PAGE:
Chapter 4. Public-private partnerships for infrastructure at the subnational level of government: Opportunities and challenges in the Commonwealth of Virginia, United States

Jonathan Gifford
Morghan Transue

This chapter presents a case study of public-private partnerships (PPPs) for infrastructure development in the state of Virginia, United States. As one of the first US states to enable PPP procurement, Virginia’s more than 25-year history with PPPs and their governance provide a unique opportunity to study subnational governments’ challenges and success factors in practice. The case study focuses in particular on five categories of challenges: (i) Intergovernmental regulatory coherence; (ii) Financial risks; (iii) Cross-jurisdictional co-ordination; (iv)Administrative capacity and (v) Accountability and transparency. The case study concludes with a summary of Virginia’s major PPP drivers, challenges, and success factors, along with a discussion of lessons learned that can inform other subnational governments.

    

Introduction

As governments throughout the world strive to develop, operate, and maintain infrastructure assets to support their citizens’ well-being, procurement practices have advanced beyond traditional approaches. As a result, many governments have turned to alternative procurement approaches to fill resource gaps. Recognising this trend, Principle 6 of the OECD’s 2014 Council Recommendation on Effective Public Investment Across Levels of Government notes the potential benefits when government actors, including those at the subnational level, match private financing and expertise with public investment needs and administrative capacity through arrangements including public-private partnerships (PPPs) (OECD, 2014). While such PPP approaches present great potential value, they differ significantly from traditional approaches and often introduce highly complex features and a different allocation of risks. As a result, PPPs offer important opportunities but also important challenges for subnational governments engaged in infrastructure development and delivery.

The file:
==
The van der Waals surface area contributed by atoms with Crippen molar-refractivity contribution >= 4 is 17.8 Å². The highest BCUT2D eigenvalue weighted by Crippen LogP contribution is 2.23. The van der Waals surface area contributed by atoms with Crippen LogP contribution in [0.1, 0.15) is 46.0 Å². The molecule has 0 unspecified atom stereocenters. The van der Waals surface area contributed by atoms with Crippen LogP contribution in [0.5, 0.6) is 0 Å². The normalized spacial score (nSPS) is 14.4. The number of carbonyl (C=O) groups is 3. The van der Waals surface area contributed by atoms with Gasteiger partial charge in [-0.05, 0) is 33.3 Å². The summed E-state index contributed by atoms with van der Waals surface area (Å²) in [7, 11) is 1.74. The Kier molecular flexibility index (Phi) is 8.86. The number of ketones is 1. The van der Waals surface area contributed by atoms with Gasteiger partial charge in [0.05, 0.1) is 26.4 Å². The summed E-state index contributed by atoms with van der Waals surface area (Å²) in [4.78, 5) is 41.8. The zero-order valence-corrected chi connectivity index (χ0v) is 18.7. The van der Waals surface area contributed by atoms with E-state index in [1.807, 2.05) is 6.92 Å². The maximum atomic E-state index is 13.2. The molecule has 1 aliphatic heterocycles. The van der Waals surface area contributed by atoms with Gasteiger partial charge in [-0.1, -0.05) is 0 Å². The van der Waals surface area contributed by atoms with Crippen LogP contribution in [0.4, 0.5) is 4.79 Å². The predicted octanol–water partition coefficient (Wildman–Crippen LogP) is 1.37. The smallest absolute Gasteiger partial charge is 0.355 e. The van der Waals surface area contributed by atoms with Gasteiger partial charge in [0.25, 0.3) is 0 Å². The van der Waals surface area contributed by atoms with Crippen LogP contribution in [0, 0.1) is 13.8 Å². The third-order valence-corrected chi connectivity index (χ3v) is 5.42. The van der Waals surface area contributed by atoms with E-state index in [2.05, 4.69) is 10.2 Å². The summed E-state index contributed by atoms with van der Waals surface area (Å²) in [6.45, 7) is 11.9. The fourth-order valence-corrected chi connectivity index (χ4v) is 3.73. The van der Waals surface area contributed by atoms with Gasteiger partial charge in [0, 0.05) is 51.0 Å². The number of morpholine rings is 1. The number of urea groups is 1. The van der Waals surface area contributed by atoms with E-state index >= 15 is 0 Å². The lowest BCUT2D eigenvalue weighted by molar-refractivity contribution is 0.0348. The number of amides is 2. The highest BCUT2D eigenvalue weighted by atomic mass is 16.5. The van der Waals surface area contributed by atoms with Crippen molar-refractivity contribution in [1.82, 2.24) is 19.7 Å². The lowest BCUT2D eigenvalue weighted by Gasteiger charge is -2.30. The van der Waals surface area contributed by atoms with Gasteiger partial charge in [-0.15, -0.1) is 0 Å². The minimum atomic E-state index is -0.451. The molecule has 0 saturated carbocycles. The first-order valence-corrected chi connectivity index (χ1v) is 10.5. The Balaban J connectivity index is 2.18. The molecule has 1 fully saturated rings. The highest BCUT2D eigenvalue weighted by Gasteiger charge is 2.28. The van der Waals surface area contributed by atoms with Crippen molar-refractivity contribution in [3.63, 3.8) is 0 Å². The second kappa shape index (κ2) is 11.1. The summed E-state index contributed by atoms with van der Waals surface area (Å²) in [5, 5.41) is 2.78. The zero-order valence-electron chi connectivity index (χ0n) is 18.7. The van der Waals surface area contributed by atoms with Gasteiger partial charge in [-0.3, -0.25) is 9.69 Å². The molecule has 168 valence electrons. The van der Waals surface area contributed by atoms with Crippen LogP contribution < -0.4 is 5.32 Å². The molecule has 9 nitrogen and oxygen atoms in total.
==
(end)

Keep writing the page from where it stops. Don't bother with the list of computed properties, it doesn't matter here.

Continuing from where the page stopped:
To develop a greater understanding of the opportunities, challenges, and key support characteristics involved in successful subnational PPP governance, the following discussion explores an example of the United States’ PPP experience through a case study in the Commonwealth of Virginia. As one of the first US states to enable PPP procurement, Virginia’s more than 25-year history with PPPs and their governance provide a unique opportunity to study subnational governments’ challenges and success factors in practice (Buxbaum and Ortiz, 2009: 9).